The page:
There’s more to setting up an email marketing plan than collecting a list of email addresses and sending as many messages as possible.
Email marketing is one of the most powerful tools in a company’s arsenal. It’s an opportunity to build relationships with your target audience through carefully crafted conversations.
In today’s modern world, where everyone has a smartphone in their pocket, email marketing is also a fantastic way to reach your audience wherever they are.
Experts predict that there will be around 4.3 billion email users in 2023, and the number just keeps growing. That gives your brand unlimited opportunities to make sales and increase brand awareness with the right email marketing campaign.
All you need to do is create the perfect plan.
Creating your email marketing plan: Know your goals
Planning email marketing campaigns is how you improve the ROI on your campaigns and reduce the risk of making costly mistakes.
To get you started on the right track, you’ll need a set of goals or a vision for what you hope to achieve through email marketing.
For instance, you might want to:
Build relationships with customers: Email marketing is a chance for you to strengthen your connection with your audience after they encounter your business for the first time. The more you demonstrate your value through informative, entertaining, and even helpful messages, the more likely they are to buy from you.
Boost engagement: Email marketing is a great way to bring customers back to your website over and over. This means you have more chances to dazzle them with your amazing copy and content. Send emails that invite customers to check out your latest blogs or impress them with your awesome deals.
Increase sales: It takes more than one interaction with a company to convince a customer to buy something. Sending email messages means that you can gradually nurture your audience through the purchasing journey. One email at a time, you introduce your brand, the benefits you can offer, and reasons why customers should choose you.
Whatever your marketing goals might be, make sure that they’re specific, easy to measure, and attainable. Don’t set expectations for your company that you can’t reach. Ensure that you give yourself “time-based” targets too, so you can make sure you’re staying on track.
Once you have your goals, you’re ready to start developing the email marketing plan that will help you to reach them.
Step 1: Build an email list
First things first, you need an audience. Usually, you’ll be able to develop one of those with a landing page, or opt-in page on your website that features a lead magnet.
Your opt-in or landing page needs to offer your customers something in exchange for their email information. This could be a discount code for their next purchase, free shipping, access to an exclusive sale, or even a free item – like an eBook.
The key to successful opt-in pages is understanding what your audience really wants from your company.
If you’re not sure what kind of opt-in options your customers will be looking for, go and take a look at your user personas. Figuring out your customer’s interests, likes, dislikes, and other important information will give you a head start on choosing a great “lead magnet” for your page.
Another way to get inspiration: Check out what your competitors are offering to attract their customers to their checkout page.
Step 2: Segment your list
The best email campaign will always start with a solid understanding of your audience. You need to know exactly who you’re reaching out to, so you can speak your customer’s language.
The first step in developing your email list usually involves creating a landing page or “Opt-in” offer that convinces your customer they want to join your mailing list.
Segmenting your email list is proven to increase open rates and click-through rates, while reducing unsubscribe rates. That’s because audience segmentation allows you to send messages based on what you know your customers want or need.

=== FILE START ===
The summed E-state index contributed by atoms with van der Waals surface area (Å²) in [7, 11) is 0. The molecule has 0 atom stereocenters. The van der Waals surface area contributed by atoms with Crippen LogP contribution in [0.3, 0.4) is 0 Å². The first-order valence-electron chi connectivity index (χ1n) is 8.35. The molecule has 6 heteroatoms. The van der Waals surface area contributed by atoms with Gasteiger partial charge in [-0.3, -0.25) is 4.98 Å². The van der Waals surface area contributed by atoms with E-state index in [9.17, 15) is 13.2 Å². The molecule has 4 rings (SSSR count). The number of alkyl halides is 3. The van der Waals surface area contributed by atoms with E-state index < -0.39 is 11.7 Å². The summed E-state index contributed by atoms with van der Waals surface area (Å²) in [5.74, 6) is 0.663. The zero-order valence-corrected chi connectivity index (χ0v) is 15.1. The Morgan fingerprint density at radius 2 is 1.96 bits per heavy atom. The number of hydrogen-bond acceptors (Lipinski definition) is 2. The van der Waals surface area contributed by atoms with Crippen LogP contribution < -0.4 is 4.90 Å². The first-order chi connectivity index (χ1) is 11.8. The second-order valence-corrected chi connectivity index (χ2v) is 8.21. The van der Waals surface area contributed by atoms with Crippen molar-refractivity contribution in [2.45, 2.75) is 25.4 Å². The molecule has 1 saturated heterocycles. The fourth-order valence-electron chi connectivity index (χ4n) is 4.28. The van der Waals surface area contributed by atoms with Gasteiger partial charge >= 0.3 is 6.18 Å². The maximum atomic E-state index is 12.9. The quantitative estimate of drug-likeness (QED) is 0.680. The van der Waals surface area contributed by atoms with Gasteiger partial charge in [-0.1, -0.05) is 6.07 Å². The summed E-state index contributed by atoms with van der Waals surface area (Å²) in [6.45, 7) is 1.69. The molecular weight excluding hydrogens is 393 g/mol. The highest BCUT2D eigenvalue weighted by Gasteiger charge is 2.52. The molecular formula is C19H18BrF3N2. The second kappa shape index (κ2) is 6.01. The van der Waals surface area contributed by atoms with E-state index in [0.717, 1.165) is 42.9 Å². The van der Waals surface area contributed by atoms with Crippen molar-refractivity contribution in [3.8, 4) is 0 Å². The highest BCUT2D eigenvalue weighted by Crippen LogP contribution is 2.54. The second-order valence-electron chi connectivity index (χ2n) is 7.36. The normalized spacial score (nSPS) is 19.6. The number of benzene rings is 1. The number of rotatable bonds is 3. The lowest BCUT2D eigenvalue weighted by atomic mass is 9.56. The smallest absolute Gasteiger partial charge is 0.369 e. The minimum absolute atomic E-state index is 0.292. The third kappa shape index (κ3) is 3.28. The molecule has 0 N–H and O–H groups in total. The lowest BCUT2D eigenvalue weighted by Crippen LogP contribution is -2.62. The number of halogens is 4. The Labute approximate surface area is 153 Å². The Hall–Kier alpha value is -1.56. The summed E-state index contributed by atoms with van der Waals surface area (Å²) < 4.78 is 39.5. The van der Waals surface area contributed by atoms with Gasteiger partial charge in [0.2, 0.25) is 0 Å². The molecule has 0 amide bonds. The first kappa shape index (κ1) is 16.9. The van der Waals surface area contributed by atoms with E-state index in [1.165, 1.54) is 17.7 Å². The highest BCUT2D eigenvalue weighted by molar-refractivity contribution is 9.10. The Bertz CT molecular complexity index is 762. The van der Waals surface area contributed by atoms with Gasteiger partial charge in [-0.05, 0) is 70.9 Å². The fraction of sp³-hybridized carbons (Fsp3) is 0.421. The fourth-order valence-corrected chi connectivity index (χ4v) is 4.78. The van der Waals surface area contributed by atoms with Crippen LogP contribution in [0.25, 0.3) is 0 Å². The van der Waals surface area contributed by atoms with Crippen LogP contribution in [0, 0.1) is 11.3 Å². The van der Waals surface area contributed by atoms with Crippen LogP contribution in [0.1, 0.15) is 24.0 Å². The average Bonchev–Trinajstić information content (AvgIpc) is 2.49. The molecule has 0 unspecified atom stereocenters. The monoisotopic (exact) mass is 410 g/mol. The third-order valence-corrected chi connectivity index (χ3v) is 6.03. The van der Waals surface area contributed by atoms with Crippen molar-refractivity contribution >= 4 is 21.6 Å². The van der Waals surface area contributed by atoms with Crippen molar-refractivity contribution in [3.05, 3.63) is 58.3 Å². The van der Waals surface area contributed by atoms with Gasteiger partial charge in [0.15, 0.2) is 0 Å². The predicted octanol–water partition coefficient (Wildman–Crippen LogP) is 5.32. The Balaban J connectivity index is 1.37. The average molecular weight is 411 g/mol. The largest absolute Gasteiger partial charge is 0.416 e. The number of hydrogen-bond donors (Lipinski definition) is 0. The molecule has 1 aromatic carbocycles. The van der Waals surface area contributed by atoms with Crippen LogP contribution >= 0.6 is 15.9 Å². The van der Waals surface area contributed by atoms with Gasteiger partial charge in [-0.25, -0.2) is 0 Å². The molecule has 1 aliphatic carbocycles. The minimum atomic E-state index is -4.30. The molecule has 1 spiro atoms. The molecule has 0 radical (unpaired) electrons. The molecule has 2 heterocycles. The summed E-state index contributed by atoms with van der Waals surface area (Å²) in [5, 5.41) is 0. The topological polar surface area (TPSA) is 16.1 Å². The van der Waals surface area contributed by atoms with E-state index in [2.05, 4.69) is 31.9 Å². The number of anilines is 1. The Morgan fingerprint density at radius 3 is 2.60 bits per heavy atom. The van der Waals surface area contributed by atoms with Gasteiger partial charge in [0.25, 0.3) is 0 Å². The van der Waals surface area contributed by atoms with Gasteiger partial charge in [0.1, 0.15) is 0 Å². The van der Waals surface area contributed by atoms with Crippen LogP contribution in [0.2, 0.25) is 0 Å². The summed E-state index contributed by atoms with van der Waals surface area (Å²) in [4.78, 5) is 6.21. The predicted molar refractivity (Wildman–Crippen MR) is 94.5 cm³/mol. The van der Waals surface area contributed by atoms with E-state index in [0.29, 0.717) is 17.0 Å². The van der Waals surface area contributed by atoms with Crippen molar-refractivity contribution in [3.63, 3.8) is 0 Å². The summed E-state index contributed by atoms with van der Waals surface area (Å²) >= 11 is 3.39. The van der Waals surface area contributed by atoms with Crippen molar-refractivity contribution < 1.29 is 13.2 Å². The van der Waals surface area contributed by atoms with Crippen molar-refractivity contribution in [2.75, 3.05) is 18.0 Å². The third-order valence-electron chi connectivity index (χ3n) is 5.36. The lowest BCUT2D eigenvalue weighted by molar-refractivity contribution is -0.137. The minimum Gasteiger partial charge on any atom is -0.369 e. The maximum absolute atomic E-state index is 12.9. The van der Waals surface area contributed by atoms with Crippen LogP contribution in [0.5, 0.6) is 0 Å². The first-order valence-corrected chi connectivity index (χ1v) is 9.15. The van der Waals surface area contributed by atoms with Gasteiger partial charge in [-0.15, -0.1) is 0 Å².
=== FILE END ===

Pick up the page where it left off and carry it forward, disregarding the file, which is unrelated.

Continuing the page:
A solid contact list template will allow you to sort through your subscribers and divide them into different groups. Segments will make it easier to determine which subject lines, offers, and messages to send.
You could segment customers based on products they’ve purchased in the past, which lead magnet they download, their location, and so much more.
Companies like Bonobos simplify the segmentation process by allowing customers to choose their own email preferences:
Step 3: Know your email types
When setting up an email marketing plan, you’ll need to consider which kind of emails you’re going to be using to connect with your audience.
We’re all familiar with promotional emails that are all about getting your customers to buy something – but what about the other emails that help to build relationships with your customers too?
Marketing emails are all about selling people products and services, while transactional emails give your customers peace of mind and information after a sale.
For instance, you might send a transactional email saying “thanks for your purchase” after someone buys something from your store. In that message, you can even include details on how to track the delivery to improve the customer experience.
There’s also the option to explore “relational” emails, which build relationships with your customers.
Relational emails might include links to your latest blog posts, so your customers can check out what you’ve been talking about lately, tips and tricks on how to use your products, and plenty of other valuable insights too.
You could even use relational emails to send updates about your company.
Remember, you need a good balance of different kinds of emails in your campaign to make the experience feel as conversational as possible for your audience.
Step 4: Take advantage of helpful tools
If up until now you’ve been panicking about the idea of sending individual messages out to everyone on your subscriber list on your own – don’t panic.
The good news for today’s digital marketing teams is that there are tons of tools available to help you through every stage of the email marketing plan.
When you’re building a list of potential subscribers that you want to reach out to, you can consider options like Hello Bar, which adds popups to your website that ask customers to give their email address in exchange for various offers that you can choose yourself.
When you’re designing email marketing campaigns to showcase your brand image, you can use free graphics tools like Canva, which comes with access to various email templates and pictures to spruce up your messages.